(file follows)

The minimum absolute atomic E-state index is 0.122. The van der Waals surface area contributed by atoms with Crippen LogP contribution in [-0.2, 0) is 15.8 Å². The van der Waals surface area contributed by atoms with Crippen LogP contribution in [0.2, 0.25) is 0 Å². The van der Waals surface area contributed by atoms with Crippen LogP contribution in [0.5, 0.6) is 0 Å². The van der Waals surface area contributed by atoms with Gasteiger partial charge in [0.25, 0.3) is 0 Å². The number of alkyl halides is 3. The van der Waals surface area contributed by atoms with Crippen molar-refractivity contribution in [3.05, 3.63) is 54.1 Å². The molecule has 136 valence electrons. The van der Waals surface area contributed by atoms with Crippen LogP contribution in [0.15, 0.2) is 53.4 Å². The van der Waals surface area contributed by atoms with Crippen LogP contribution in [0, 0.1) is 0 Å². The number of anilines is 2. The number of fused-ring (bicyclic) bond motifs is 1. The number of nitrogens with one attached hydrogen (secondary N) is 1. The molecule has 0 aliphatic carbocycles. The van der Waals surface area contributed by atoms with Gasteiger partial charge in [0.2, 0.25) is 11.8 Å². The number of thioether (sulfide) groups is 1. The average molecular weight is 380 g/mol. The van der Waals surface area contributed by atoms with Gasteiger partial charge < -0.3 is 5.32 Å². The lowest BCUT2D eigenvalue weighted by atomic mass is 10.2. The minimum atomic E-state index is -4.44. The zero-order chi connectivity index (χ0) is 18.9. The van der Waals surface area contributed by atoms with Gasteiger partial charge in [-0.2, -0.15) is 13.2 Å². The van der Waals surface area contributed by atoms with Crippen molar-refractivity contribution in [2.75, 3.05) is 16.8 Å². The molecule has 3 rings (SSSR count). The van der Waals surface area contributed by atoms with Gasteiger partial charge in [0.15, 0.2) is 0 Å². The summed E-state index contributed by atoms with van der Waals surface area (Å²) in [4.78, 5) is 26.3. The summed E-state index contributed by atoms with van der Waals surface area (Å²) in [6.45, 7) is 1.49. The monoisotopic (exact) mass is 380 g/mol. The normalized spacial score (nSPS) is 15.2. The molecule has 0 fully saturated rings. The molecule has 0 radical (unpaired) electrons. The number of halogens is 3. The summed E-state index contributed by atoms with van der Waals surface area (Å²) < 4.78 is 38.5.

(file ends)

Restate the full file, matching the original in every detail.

The minimum absolute atomic E-state index is 0.122. The van der Waals surface area contributed by atoms with Crippen LogP contribution in [-0.2, 0) is 15.8 Å². The van der Waals surface area contributed by atoms with Crippen LogP contribution in [0.2, 0.25) is 0 Å². The van der Waals surface area contributed by atoms with Crippen LogP contribution in [0.5, 0.6) is 0 Å². The van der Waals surface area contributed by atoms with Gasteiger partial charge in [0.25, 0.3) is 0 Å². The number of alkyl halides is 3. The van der Waals surface area contributed by atoms with Crippen molar-refractivity contribution in [3.05, 3.63) is 54.1 Å². The molecule has 136 valence electrons. The van der Waals surface area contributed by atoms with Crippen LogP contribution in [0.15, 0.2) is 53.4 Å². The van der Waals surface area contributed by atoms with Crippen LogP contribution in [0, 0.1) is 0 Å². The number of anilines is 2. The number of fused-ring (bicyclic) bond motifs is 1. The number of nitrogens with one attached hydrogen (secondary N) is 1. The molecule has 0 aliphatic carbocycles. The van der Waals surface area contributed by atoms with Gasteiger partial charge in [0.2, 0.25) is 11.8 Å². The number of thioether (sulfide) groups is 1. The average molecular weight is 380 g/mol. The van der Waals surface area contributed by atoms with Gasteiger partial charge < -0.3 is 5.32 Å². The lowest BCUT2D eigenvalue weighted by atomic mass is 10.2. The minimum atomic E-state index is -4.44. The zero-order chi connectivity index (χ0) is 18.9. The van der Waals surface area contributed by atoms with Gasteiger partial charge in [-0.2, -0.15) is 13.2 Å². The van der Waals surface area contributed by atoms with Crippen molar-refractivity contribution in [2.75, 3.05) is 16.8 Å². The molecule has 3 rings (SSSR count). The van der Waals surface area contributed by atoms with Gasteiger partial charge in [0.15, 0.2) is 0 Å². The summed E-state index contributed by atoms with van der Waals surface area (Å²) in [4.78, 5) is 26.3. The summed E-state index contributed by atoms with van der Waals surface area (Å²) in [6.45, 7) is 1.49. The monoisotopic (exact) mass is 380 g/mol. The normalized spacial score (nSPS) is 15.2. The molecule has 0 fully saturated rings. The molecule has 0 radical (unpaired) electrons. The number of halogens is 3. The summed E-state index contributed by atoms with van der Waals surface area (Å²) < 4.78 is 38.5.